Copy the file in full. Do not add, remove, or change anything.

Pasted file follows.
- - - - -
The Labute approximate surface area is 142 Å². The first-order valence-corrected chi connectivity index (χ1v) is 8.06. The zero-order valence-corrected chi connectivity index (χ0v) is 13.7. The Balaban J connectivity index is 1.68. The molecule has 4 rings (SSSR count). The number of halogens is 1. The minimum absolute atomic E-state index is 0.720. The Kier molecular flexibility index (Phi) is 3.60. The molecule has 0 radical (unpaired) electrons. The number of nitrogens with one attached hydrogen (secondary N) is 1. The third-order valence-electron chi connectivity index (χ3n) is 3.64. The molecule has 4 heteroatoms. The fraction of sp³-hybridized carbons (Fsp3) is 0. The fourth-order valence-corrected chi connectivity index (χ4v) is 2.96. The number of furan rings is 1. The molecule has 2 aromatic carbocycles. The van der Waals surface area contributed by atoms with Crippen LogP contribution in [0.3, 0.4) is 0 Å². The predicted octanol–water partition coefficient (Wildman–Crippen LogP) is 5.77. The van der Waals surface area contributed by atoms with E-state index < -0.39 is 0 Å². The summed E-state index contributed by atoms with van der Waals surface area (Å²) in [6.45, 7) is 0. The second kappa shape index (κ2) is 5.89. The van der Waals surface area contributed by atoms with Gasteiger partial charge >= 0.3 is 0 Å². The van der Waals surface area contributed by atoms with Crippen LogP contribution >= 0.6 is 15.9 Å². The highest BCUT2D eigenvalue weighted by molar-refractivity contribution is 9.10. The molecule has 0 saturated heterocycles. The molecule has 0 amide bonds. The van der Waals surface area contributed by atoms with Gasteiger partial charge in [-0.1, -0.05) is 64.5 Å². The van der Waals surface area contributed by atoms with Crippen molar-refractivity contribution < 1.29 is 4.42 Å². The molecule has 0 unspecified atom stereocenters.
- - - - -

The Labute approximate surface area is 142 Å². The first-order valence-corrected chi connectivity index (χ1v) is 8.06. The zero-order valence-corrected chi connectivity index (χ0v) is 13.7. The Balaban J connectivity index is 1.68. The molecule has 4 rings (SSSR count). The number of halogens is 1. The minimum absolute atomic E-state index is 0.720. The Kier molecular flexibility index (Phi) is 3.60. The molecule has 0 radical (unpaired) electrons. The number of nitrogens with one attached hydrogen (secondary N) is 1. The third-order valence-electron chi connectivity index (χ3n) is 3.64. The molecule has 4 heteroatoms. The fraction of sp³-hybridized carbons (Fsp3) is 0. The fourth-order valence-corrected chi connectivity index (χ4v) is 2.96. The number of furan rings is 1. The molecule has 2 aromatic carbocycles. The van der Waals surface area contributed by atoms with Crippen LogP contribution in [0.3, 0.4) is 0 Å². The predicted octanol–water partition coefficient (Wildman–Crippen LogP) is 5.77. The van der Waals surface area contributed by atoms with E-state index < -0.39 is 0 Å². The summed E-state index contributed by atoms with van der Waals surface area (Å²) in [6.45, 7) is 0. The second kappa shape index (κ2) is 5.89. The van der Waals surface area contributed by atoms with Gasteiger partial charge >= 0.3 is 0 Å². The van der Waals surface area contributed by atoms with Crippen LogP contribution >= 0.6 is 15.9 Å². The highest BCUT2D eigenvalue weighted by molar-refractivity contribution is 9.10. The molecule has 0 saturated heterocycles. The molecule has 0 amide bonds. The van der Waals surface area contributed by atoms with Gasteiger partial charge in [-0.1, -0.05) is 64.5 Å². The van der Waals surface area contributed by atoms with Crippen molar-refractivity contribution < 1.29 is 4.42 Å². The molecule has 0 unspecified atom stereocenters.